The middle class is feeling the crunch of the housing marketDate posted: 6/19/14 11:30:00 AM
Affordable homes for households falling in the middle class appear to be drying up, according to a recent report from an online real estate site.
Trulia revealed fewer middle-income households are able to afford homes on a nationwide scale, as fewer than six of 10 homes - 59 percent - that are for sale can be attained by the middle class. In October 2013, 62 percent of all homes for sale could be acquired by middle-class families.
Trulia determined affordability levels by figuring whether the total monthly payment of a home was less than 31 percent of the median household income in the metro area. The total monthly payment included the mortgage loan, property taxes and insurance. Trulia came up with an affordability level for each major metro area based on the local median household income.
A key part of the problem is the nation's economy. The Chicago Sun-Times reported the middle class is slowly shrinking because household incomes haven't improved. The median household income in 1989 for an American family would be $51,681 if measured in today's dollars. In 2012, the median household income was just $51,017.
"Almost all of our economic gains have gone to the top one percent," Robert Reich, a former secretary of labor under the Clinton administration, told the Sun-Times. "The middle class is made up of 60 to 70 percent of Americans. The bottom 15 to 20 percent are poor. And all of the top 10 percent may not regard themselves as wealthy, but they are on the other side of the great divide."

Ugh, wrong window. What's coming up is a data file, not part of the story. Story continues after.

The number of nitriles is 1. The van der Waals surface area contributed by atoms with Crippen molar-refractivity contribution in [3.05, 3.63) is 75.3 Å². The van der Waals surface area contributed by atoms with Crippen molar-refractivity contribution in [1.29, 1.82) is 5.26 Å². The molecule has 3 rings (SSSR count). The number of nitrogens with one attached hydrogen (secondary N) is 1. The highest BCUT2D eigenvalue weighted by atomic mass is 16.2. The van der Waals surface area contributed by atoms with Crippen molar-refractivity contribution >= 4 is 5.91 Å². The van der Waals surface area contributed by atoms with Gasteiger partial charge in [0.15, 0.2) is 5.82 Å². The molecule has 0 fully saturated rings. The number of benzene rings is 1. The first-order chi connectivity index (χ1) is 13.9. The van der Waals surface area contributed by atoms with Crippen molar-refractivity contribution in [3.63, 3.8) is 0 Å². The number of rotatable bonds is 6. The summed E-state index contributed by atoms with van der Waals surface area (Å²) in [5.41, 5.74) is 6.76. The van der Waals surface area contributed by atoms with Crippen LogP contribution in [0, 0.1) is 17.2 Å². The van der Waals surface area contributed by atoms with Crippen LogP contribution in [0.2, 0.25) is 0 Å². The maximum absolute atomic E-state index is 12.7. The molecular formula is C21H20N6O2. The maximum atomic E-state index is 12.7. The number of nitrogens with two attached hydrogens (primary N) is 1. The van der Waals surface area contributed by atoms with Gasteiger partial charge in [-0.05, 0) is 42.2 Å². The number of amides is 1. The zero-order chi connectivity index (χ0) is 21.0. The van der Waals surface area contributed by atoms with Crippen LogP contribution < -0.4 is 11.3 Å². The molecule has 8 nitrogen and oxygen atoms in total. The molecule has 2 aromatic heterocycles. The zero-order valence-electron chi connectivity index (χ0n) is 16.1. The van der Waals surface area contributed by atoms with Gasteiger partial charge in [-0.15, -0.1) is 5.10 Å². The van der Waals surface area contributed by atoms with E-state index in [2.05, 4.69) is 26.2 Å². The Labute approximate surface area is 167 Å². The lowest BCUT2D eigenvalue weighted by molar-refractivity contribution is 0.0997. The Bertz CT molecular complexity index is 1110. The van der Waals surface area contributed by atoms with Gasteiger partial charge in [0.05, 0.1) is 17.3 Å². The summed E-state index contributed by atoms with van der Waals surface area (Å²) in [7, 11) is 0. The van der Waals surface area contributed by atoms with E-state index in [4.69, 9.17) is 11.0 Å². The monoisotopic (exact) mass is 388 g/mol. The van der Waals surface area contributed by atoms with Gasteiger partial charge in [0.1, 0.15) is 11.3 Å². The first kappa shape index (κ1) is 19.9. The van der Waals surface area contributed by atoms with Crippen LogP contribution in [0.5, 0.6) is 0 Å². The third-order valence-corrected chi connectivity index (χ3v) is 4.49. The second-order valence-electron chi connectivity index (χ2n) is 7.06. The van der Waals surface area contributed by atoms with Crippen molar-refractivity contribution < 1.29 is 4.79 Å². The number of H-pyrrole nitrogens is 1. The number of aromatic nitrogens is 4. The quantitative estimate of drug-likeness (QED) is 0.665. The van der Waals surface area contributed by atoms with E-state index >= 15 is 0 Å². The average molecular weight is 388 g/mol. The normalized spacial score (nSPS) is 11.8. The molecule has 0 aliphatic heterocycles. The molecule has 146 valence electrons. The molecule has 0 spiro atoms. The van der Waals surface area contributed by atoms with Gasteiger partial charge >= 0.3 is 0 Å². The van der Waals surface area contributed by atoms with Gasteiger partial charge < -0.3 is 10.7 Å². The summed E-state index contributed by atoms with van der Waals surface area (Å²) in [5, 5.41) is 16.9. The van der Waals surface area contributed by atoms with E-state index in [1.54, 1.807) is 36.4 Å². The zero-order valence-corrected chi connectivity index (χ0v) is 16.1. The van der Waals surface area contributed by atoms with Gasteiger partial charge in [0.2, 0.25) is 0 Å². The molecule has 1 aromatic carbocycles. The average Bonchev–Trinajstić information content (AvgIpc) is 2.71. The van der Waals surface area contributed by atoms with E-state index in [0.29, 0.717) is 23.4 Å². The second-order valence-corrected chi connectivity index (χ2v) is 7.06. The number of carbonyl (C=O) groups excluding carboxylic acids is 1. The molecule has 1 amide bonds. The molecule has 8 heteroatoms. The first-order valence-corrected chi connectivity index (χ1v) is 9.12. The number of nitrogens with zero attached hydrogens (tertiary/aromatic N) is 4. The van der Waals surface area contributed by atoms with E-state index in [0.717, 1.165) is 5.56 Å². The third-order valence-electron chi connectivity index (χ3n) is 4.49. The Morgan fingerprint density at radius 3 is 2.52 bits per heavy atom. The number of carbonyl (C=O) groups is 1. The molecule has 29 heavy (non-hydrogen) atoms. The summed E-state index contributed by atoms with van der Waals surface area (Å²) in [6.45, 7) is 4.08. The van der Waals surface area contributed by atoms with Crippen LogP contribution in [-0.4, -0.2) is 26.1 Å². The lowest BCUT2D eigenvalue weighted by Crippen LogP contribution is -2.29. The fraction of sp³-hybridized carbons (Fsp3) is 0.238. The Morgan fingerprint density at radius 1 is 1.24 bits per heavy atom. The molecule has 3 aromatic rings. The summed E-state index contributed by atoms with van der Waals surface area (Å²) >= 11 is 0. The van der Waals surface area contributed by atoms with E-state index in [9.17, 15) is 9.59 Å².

The U.S. Department of Commerce said it's become harder to secure middle class status because the cost of housing, education and health care has climbed faster than income.
Best markets for affordability
The most affordable metro area for middle-income households is Dayton, Ohio. There, 85 percent of homes for sale are affordable to the middle class, with the median size coming in at 1,400 square feet.
Rochester, New York; Akron, Ohio; Gary, Indiana; and Toledo, Ohio, all finished in the top five for most affordable metro areas for the middle class. Rochester and Akron both came in with 83 percent of homes affordable for the middle class. Gary and Toledo were at 81 percent.
Gary offered the most space for affordable homes at 1,500 square feet. Dayton and Rochester weren't far behind at 1,400 square feet.
What cities should middle-income families avoid?
Middle-income households looking for homes in California might run into some trouble, as six of the seven least affordable markets are found in the state.
San Francisco was the least affordable with 15 percent of middle-income families being able to attain a median home. Los Angeles was next in line at 22 percent. San Diego (25 percent), Orange County (26 percent), San Jose (30 percent) and Ventura County (33 percent) were the five other metro areas from The Golden State finishing in the bottom 10 for affordability.
Markets to watch
Phoenix continues to be a fascinating housing market to track because of its oscillating housing market. Prices in Phoenix soared before the Great Recession but crashed after the burst of the housing bubble.
Sixty-one percent of Phoenix homes were affordable for the middle class in 2014, according to Trulia. Last year, that figure was 68 percent.
Marcus Fleming, a Redfin real estate agent residing in Phoenix, said buyers just aren't sure what's coming ahead.
"The issue seems to be that a lot of what's on the market is overpriced, and buyers are feeling uncertain about whether it's a good time to buy," Fleming said in a statement.
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